With the numbers available for study, we could not detect a significant association between gender, the age at the time of the operation and at the latest follow-up examination, the presence or type of preoperative osseous lesions, osteolysis or pseudarthrosis of the coracoid graft, or the type of preoperative or postoperative participation in sports and the development of glenohumeral osteoarthrosis.
Of the fifty-two shoulders that had no tear of the rotator cuff or postoperative complications, eight had had preoperative glenohumeral osteoarthrosis. At the latest follow-up evaluation, symptomatic glenohumeral osteoarthrosis had developed in two of the eight shoulders. Statistical analysis of this finding was not possible because of the small number of shoulders involved.
The fifty-eight shoulders that had had a Latarjet procedure in the present report were followed clinically and radiographically for an average of 14.3 years (minimum, ten years). Our study differs from other studies of the treatment of recurrent anterior instability of the shoulder2,5,8,11,12,15,16,20,26,29,32-34,37,39,41-43 because, although some of these studies had an adequate duration of follow-up, many included observations that were made on the basis of a short follow-up12,34,41,43 and few included a systematic analysis of radiographs (Table IV).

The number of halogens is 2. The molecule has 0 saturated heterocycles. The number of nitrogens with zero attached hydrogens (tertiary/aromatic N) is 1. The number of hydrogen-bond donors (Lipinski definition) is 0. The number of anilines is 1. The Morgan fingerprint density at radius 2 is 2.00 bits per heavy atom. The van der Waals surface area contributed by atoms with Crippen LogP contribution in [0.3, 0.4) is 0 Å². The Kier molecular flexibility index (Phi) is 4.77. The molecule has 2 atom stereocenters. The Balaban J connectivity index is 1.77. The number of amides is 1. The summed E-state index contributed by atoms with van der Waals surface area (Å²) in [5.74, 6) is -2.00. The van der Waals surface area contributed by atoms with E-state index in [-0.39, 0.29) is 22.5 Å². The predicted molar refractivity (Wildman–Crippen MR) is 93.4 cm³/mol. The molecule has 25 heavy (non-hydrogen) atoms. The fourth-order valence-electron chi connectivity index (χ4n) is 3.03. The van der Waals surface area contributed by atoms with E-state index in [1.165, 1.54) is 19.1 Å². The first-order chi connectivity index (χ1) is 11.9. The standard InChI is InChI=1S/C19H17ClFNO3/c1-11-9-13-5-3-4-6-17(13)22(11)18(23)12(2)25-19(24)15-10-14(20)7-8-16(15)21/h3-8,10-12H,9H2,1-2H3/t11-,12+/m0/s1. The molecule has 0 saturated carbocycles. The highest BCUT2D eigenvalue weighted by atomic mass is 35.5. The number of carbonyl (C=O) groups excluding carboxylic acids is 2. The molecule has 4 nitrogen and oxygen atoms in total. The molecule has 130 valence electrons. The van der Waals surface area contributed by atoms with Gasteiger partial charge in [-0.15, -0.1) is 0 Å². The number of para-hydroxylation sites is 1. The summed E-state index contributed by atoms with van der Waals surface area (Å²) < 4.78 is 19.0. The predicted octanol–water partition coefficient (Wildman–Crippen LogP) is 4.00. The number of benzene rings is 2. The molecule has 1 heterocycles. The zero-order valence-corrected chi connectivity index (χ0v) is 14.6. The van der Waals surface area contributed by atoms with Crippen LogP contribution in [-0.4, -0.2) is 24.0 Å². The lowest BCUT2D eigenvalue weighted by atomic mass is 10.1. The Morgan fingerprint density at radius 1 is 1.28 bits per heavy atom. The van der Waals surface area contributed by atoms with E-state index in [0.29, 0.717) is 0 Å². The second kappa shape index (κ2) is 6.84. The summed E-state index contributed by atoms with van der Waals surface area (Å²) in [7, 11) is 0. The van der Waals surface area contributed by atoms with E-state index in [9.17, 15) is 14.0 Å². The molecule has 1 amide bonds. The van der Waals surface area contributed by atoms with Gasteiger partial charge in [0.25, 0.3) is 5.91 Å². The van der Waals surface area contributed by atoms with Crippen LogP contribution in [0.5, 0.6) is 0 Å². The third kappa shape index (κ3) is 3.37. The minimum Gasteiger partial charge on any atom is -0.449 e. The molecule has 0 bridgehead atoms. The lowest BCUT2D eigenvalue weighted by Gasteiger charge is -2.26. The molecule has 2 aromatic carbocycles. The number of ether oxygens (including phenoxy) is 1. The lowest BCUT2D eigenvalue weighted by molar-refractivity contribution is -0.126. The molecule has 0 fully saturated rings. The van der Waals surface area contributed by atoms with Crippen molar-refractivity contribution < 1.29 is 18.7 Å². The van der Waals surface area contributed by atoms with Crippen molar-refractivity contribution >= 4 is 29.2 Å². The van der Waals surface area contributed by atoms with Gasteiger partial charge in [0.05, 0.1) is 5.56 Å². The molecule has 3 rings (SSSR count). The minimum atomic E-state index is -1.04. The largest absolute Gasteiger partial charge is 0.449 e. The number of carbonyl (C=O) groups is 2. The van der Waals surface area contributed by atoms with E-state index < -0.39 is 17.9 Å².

Other investigators have found, and we confirmed, that transfer of the tip of the coracoid process provides reliable stabilization of the shoulder2,9,27,28,39. The findings in our series also demonstrated that shoulders that are stabilized with this procedure function satisfactorily over time.